When a facility connection is established through facility connector 34, connector contacts 35, printed circuit board 40, and facility connector jacks 12, and the proper tip and ring connections at facility jack 12 and screw terminals 18, 19 are assured, a customer or technician is enabled to install the subscriber line(s) (not shown) to the screw terminals 18, 19, in a conventional manner. For example, as shown in FIG. 6, when an installer (not shown) has ensured that screw terminal 19 allows sufficient space between wire compression washers 19a and 19b to enable the placement of a properly insulation stripper conductor (not shown) therebetween, the installer wraps the stripped portion of the conductor at least once around screw 19 in a clockwise direction between wire compression washers 19a and 19b. Screw terminal 19 is then rotated in a clockwise direction compressing the conductor between wire compression washers 19a and 19b thereby establishing mechanical and electrical interconnection between the customer premise equipment and the customer wiring bridge. According to usual practice, screw terminals 18 are designated the tip conductors, and screw terminals 19 are designated the ring conductors.
As further shown in the example of FIG. 6, screw terminal 19 is provided with a plurality of washers 19a-19d, allowing a multiplicity of customer lines connections to its subscriber wiring bridge.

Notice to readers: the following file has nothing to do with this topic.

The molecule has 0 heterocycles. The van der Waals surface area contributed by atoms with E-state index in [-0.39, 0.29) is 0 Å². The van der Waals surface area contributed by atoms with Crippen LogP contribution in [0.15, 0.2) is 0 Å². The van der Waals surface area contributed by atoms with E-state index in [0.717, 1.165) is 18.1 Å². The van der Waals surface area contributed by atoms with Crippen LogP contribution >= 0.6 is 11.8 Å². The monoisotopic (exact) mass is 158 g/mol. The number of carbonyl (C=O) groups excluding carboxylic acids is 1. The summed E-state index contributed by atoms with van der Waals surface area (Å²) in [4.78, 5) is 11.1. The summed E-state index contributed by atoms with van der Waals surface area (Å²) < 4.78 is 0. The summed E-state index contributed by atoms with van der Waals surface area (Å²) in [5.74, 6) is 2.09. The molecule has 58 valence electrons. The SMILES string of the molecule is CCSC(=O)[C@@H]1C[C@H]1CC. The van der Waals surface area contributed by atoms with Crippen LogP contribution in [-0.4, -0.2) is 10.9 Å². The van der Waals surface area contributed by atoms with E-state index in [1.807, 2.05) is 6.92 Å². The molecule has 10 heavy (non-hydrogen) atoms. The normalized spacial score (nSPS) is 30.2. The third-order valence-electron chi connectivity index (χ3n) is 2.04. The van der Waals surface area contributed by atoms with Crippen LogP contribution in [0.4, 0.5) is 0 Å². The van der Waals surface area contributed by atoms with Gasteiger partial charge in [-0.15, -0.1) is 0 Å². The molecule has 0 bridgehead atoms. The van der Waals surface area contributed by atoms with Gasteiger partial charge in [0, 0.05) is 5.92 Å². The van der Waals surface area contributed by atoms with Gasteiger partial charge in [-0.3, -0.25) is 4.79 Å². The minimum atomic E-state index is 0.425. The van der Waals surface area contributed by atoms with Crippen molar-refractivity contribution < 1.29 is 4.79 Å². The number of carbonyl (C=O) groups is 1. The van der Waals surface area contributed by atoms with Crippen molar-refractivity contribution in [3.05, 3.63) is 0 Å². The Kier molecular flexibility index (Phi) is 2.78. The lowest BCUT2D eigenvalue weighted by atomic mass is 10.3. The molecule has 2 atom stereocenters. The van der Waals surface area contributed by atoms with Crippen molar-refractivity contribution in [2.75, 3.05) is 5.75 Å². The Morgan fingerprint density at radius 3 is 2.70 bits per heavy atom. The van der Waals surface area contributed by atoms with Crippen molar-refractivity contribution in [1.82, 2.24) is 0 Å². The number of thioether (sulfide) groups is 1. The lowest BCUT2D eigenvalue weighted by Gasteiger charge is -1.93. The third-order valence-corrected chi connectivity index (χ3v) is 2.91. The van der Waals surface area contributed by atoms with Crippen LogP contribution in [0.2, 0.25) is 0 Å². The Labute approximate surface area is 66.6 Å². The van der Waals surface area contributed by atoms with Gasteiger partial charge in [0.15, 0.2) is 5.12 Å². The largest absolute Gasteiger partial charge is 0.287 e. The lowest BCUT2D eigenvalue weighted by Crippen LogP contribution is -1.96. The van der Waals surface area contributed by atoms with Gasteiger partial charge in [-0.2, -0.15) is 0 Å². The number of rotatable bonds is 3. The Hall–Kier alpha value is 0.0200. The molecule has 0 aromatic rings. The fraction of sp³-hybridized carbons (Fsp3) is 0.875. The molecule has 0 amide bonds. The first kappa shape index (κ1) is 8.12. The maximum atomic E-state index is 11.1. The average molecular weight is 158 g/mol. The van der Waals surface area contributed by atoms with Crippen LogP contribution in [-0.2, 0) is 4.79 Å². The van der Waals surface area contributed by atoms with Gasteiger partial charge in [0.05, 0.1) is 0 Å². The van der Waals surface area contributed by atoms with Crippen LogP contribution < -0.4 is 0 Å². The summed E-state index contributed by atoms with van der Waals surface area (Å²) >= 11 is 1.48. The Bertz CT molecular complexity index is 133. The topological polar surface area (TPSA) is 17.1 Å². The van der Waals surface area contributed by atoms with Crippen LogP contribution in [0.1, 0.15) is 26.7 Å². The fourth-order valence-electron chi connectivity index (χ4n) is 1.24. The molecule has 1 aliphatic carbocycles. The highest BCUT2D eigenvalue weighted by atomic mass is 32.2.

The interface 10, according to another aspect of the invention, provides proper routing and maintenance of the installed customer lines through a cableway 36. As shown in FIG. 1, cableway 36 comprises a plurality of U-shaped fingers 36a formed integrally with panel 11. In a typical installation, a customer cable (not shown) or a plurality of customer lines (not shown) is routed through cableway 36 via fingers 36a and secured therein. For example, typical customer cable routing can be accomplished by placing each customer line or cable behind as many fingers 36a as the length of the customer line requires to reach and interconnect the lines to all respective subscriber wiring bridges 50. Successive cables to be routed are installed in a like manner, and the entire customer cable bundle (not shown) is secured inside cableway 36 behind and through U-shaped fingers 36a.